Students in Minnesota who want to take a free online course from Princeton or Stanford may have a slightly harder time now. The state’s Office of Higher Education recently informed Massive Open Online Course provider Coursera that offering classes to Minnesota residents without state authorization is a violation of the law.
Although it is currently unclear how the State of Minnesota could enforce the law or prevent students from accessing Coursera’s free content, the company has updated its Terms of Service agreement. The click-through document now warns students in the Gopher State that they agree that they will either not participate in classes on Coursera or that all the work for the classes they take will be done outside of Minnesota’s territorial borders.
While authorization laws are not new, Minnesota’s law has been on the books for 20 years and is widely considered one of the most stringent in the U.S. A recent decision by the U.S. Department of Education to cease enforcing certain federal authorization rules brought state level laws back to national attention.
The Department of Education’s decision came after the U.S. Court of Appeals for the District of Columbia reaffirmed a lower court’s decision which voided a 2010 Federal regulation mandating that colleges with online degrees receive authorization from every state they operate in—a requirement schools and industry groups claimed would create undue financial and regulatory hardship.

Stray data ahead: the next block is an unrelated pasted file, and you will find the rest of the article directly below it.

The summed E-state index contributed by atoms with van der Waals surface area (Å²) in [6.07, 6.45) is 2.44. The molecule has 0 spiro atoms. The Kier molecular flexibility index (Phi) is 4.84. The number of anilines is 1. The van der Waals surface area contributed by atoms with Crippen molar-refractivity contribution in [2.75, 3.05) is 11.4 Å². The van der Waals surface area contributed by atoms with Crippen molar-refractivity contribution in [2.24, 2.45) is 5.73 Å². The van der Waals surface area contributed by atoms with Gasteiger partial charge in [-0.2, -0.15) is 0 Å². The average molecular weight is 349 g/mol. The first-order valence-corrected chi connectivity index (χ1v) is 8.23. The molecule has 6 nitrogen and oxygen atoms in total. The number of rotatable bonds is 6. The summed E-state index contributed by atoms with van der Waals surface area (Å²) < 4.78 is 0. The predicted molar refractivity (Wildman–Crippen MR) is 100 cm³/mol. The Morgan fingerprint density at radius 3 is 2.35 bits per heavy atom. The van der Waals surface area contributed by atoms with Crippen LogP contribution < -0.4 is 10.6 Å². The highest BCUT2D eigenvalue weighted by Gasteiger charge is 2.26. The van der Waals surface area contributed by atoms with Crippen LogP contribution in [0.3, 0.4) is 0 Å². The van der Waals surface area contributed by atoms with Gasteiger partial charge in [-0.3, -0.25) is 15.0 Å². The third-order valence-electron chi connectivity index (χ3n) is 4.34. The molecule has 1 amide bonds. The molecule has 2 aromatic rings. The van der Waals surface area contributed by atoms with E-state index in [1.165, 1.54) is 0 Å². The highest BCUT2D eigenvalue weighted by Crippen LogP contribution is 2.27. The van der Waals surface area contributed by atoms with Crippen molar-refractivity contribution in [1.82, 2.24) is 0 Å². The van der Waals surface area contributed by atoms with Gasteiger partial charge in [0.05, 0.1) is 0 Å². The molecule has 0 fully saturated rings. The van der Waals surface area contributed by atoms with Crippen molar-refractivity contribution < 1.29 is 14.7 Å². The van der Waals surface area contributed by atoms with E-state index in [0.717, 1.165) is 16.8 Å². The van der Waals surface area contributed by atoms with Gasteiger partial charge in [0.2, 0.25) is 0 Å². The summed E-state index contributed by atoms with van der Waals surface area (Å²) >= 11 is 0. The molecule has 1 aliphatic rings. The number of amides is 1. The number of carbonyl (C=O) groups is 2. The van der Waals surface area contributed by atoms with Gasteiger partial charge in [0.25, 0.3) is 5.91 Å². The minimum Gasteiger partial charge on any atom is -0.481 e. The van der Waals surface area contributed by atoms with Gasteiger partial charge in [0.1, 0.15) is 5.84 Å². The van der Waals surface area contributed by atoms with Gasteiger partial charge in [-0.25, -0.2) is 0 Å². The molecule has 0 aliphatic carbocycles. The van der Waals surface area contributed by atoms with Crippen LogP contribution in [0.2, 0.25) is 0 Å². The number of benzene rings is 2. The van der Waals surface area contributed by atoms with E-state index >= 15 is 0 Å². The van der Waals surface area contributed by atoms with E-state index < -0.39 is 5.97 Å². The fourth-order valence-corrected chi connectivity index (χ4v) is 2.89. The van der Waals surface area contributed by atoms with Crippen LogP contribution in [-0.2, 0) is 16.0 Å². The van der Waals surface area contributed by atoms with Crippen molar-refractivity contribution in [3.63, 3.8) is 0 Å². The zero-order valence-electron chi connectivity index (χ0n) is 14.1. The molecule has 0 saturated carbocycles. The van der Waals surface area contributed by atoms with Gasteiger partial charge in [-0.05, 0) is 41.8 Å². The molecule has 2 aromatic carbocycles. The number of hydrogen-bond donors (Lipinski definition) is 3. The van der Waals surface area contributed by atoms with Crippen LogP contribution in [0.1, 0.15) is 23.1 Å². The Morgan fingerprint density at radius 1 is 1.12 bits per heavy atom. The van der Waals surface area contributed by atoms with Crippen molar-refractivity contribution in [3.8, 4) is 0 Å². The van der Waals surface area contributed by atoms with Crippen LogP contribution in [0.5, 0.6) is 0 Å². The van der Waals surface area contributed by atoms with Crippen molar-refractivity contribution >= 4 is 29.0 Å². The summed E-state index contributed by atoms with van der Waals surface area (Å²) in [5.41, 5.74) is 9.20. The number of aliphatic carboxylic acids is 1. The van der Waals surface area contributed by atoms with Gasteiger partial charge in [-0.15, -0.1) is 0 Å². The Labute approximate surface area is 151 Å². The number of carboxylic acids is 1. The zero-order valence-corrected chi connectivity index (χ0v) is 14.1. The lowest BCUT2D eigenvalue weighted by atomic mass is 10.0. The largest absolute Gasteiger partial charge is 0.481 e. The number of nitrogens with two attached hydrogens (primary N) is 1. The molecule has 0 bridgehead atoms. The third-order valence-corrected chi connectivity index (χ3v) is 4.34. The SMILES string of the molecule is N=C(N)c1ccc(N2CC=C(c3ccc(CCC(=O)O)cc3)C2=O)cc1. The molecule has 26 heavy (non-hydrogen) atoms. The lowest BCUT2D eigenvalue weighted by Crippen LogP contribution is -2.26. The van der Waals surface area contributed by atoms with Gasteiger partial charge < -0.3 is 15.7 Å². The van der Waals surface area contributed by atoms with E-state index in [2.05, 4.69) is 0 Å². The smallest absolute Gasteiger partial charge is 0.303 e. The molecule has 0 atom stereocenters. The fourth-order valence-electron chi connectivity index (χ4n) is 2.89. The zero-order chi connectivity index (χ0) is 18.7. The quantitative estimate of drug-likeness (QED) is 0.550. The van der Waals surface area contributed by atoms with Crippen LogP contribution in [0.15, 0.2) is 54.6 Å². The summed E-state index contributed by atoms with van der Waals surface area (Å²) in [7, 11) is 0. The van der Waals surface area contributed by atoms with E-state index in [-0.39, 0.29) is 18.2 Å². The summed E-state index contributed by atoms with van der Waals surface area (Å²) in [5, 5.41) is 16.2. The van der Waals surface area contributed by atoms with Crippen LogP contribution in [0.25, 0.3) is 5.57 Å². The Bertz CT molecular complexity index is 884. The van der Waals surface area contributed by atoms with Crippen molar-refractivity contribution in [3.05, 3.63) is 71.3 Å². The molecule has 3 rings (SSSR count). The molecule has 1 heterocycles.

The lack of a comprehensive nationwide authorization system, coupled with the wildly divergent, patchwork nature of local and regional authorization requirements have been two of the factors slowing the growth of online education. The Council of State Governments and the distance education group the President’s Forum began developing ways to streamline the state authorization process.
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